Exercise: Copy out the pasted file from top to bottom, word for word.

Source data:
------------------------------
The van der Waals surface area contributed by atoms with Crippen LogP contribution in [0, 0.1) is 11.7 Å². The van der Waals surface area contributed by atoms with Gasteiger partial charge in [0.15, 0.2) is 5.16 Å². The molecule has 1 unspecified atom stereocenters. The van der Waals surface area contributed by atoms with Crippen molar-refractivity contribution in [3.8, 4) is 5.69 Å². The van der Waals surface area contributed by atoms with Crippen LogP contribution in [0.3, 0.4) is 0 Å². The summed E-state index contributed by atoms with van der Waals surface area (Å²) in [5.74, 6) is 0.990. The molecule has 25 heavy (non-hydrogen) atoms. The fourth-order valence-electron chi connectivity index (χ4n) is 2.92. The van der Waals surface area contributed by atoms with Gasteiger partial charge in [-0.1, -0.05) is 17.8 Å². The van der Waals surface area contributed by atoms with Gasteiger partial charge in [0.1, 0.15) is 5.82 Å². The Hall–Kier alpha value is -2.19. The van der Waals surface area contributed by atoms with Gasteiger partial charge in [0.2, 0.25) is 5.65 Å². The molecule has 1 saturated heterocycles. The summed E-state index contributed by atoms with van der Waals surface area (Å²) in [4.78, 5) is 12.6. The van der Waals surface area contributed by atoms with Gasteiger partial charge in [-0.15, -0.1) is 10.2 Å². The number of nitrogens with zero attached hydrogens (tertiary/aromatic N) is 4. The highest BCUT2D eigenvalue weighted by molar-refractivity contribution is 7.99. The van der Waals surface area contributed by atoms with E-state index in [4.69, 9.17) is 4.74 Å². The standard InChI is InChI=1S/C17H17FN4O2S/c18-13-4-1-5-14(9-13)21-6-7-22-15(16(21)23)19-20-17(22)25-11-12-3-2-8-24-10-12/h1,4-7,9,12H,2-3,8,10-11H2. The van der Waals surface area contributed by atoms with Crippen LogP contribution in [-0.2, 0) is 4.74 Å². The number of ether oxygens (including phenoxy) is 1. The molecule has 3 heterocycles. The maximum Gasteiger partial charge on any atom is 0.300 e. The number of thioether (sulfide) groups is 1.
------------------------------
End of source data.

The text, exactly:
The van der Waals surface area contributed by atoms with Crippen LogP contribution in [0, 0.1) is 11.7 Å². The van der Waals surface area contributed by atoms with Gasteiger partial charge in [0.15, 0.2) is 5.16 Å². The molecule has 1 unspecified atom stereocenters. The van der Waals surface area contributed by atoms with Crippen molar-refractivity contribution in [3.8, 4) is 5.69 Å². The van der Waals surface area contributed by atoms with Crippen LogP contribution in [0.3, 0.4) is 0 Å². The summed E-state index contributed by atoms with van der Waals surface area (Å²) in [5.74, 6) is 0.990. The molecule has 25 heavy (non-hydrogen) atoms. The fourth-order valence-electron chi connectivity index (χ4n) is 2.92. The van der Waals surface area contributed by atoms with Gasteiger partial charge in [-0.1, -0.05) is 17.8 Å². The van der Waals surface area contributed by atoms with Gasteiger partial charge in [0.1, 0.15) is 5.82 Å². The Hall–Kier alpha value is -2.19. The van der Waals surface area contributed by atoms with Gasteiger partial charge in [0.2, 0.25) is 5.65 Å². The molecule has 1 saturated heterocycles. The summed E-state index contributed by atoms with van der Waals surface area (Å²) in [4.78, 5) is 12.6. The van der Waals surface area contributed by atoms with Gasteiger partial charge in [-0.15, -0.1) is 10.2 Å². The number of nitrogens with zero attached hydrogens (tertiary/aromatic N) is 4. The highest BCUT2D eigenvalue weighted by molar-refractivity contribution is 7.99. The van der Waals surface area contributed by atoms with E-state index in [4.69, 9.17) is 4.74 Å². The standard InChI is InChI=1S/C17H17FN4O2S/c18-13-4-1-5-14(9-13)21-6-7-22-15(16(21)23)19-20-17(22)25-11-12-3-2-8-24-10-12/h1,4-7,9,12H,2-3,8,10-11H2. The van der Waals surface area contributed by atoms with Crippen LogP contribution in [-0.2, 0) is 4.74 Å². The number of ether oxygens (including phenoxy) is 1. The molecule has 3 heterocycles. The maximum Gasteiger partial charge on any atom is 0.300 e. The number of thioether (sulfide) groups is 1.